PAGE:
But it also doesn’t take much longer, in the end, to fill a reusable pod with grounds. Then you don’t have the plastic waste from the pod and the grounds can go in your compost bin. 

9. Reduce Eating Out

Especially when it comes to lunches for work and school, try to make your own at home and bring it with you. The easiest way to do lunch from home is to pack leftovers. This gives you a good meal and helps use up any leftovers that would otherwise potentially go to waste. 

When you eat out, especially if you hit a drive-thru, there is so much waste you then have to deal with. The burger is wrapped, there are small packets of condiments, plastic silverware, a drink in mixed material that can’t be recycled, and a bag to carry it all in. That’s a lot of waste that can be avoided if you bring your own lunch. 

10. Make Your Own Snacks

Similar to number 9 above, making your own snacks instead of purchasing them from the store will reduce your waste. Especially when a lot of the ingredients can be bought in bulk.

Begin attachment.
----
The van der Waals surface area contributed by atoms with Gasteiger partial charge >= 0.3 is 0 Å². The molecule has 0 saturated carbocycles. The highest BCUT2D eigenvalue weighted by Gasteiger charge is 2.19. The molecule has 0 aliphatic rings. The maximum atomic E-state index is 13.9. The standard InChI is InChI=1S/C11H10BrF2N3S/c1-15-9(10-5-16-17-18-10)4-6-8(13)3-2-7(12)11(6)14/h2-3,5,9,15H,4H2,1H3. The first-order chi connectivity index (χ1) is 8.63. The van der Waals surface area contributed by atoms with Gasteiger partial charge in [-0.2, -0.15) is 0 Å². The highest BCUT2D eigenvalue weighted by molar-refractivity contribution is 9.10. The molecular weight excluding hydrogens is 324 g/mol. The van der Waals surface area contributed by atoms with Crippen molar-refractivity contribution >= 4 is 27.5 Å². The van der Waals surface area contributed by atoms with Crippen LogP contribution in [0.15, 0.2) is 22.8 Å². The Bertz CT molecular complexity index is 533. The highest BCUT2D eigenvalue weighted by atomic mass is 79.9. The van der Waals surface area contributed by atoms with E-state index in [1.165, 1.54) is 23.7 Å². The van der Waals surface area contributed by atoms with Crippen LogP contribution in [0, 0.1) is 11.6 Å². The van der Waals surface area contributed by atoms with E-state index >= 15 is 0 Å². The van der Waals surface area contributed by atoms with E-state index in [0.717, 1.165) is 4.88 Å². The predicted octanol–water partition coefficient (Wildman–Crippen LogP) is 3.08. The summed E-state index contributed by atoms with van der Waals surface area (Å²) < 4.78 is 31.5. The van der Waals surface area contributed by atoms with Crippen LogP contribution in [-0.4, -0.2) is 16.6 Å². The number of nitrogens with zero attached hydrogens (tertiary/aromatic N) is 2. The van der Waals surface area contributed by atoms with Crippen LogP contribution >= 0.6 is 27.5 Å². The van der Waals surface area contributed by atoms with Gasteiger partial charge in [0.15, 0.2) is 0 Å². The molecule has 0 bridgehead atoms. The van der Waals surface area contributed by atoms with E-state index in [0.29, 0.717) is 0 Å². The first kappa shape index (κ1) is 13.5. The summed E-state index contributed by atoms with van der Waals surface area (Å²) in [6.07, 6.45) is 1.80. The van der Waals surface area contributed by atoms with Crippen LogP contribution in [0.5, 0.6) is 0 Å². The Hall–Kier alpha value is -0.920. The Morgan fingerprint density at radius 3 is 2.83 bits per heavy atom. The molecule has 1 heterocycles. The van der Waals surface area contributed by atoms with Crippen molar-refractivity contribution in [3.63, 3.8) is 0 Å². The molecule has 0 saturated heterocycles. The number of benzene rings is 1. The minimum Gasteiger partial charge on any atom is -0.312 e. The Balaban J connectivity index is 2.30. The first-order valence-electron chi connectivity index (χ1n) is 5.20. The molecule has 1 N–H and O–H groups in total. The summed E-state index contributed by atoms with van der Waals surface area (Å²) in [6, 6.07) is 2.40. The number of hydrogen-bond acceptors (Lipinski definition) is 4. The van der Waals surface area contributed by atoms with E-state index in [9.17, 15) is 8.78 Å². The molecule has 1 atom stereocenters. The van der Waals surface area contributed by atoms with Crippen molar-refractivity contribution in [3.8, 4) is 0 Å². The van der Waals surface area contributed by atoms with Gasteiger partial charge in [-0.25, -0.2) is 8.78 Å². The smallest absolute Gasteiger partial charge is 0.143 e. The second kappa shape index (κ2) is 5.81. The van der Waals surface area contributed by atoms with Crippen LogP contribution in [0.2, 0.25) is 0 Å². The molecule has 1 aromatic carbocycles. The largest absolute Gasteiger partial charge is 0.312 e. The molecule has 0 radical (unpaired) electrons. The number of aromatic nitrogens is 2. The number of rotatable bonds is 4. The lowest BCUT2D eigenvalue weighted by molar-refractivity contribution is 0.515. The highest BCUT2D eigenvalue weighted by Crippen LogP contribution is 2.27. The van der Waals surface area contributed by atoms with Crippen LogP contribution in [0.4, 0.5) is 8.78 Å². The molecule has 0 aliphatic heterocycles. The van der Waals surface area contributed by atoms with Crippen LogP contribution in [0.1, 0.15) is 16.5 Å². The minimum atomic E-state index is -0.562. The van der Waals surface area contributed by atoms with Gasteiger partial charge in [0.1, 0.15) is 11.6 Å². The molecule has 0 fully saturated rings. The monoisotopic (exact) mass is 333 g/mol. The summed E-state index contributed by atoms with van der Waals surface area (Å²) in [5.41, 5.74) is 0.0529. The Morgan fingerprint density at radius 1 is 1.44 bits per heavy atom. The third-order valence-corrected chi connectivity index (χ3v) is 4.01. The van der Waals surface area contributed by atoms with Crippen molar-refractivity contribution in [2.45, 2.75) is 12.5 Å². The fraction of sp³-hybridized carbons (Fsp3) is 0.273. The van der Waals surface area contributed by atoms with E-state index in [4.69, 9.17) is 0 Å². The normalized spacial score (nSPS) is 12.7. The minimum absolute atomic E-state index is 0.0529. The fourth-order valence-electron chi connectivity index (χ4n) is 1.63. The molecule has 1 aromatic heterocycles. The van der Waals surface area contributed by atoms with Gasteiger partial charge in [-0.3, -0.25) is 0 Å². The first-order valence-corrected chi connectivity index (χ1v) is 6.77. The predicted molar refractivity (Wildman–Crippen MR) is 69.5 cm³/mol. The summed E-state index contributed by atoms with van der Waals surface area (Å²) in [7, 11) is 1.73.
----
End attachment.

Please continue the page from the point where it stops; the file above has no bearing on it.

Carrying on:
For example, rather than purchasing granola bars that are individually wrapped, you can create an entire pan of them in about 30 minutes from some common pantry items. Another easy thing to make yourself is trail mix.

When you make your own snacks, you can control the ingredients so they are exactly to your tastes. This also eliminated any preservatives and other artificial foods you don’t want to consume. 

Your Turn

  • What can you do today to start reducing the waste in your kitchen?
  • Have you tried any of these swaps yet?
  • If so, which is your favorite?
  • Do you have any other ideas for easy swaps to get started?

I’d love to hear your thoughts and ideas in the comments below. Or, as always, feel free to ask any questions you may have in the comments since someone else may be wondering the same thing!

More No Waste Kitchen Ideas

24 thoughts on “Top 10 Swaps for a No Waste Kitchen”

  1. Great tips! We already do pretty much all of these now except composting, which we have done in the past but didn’t get on with as the bin always smelt and the food waste attracted mice and rats – yuk!

  2. I totally agree about most of these no waste kitchen alternatives. I need to get better about using cleaning rags for all household purposes.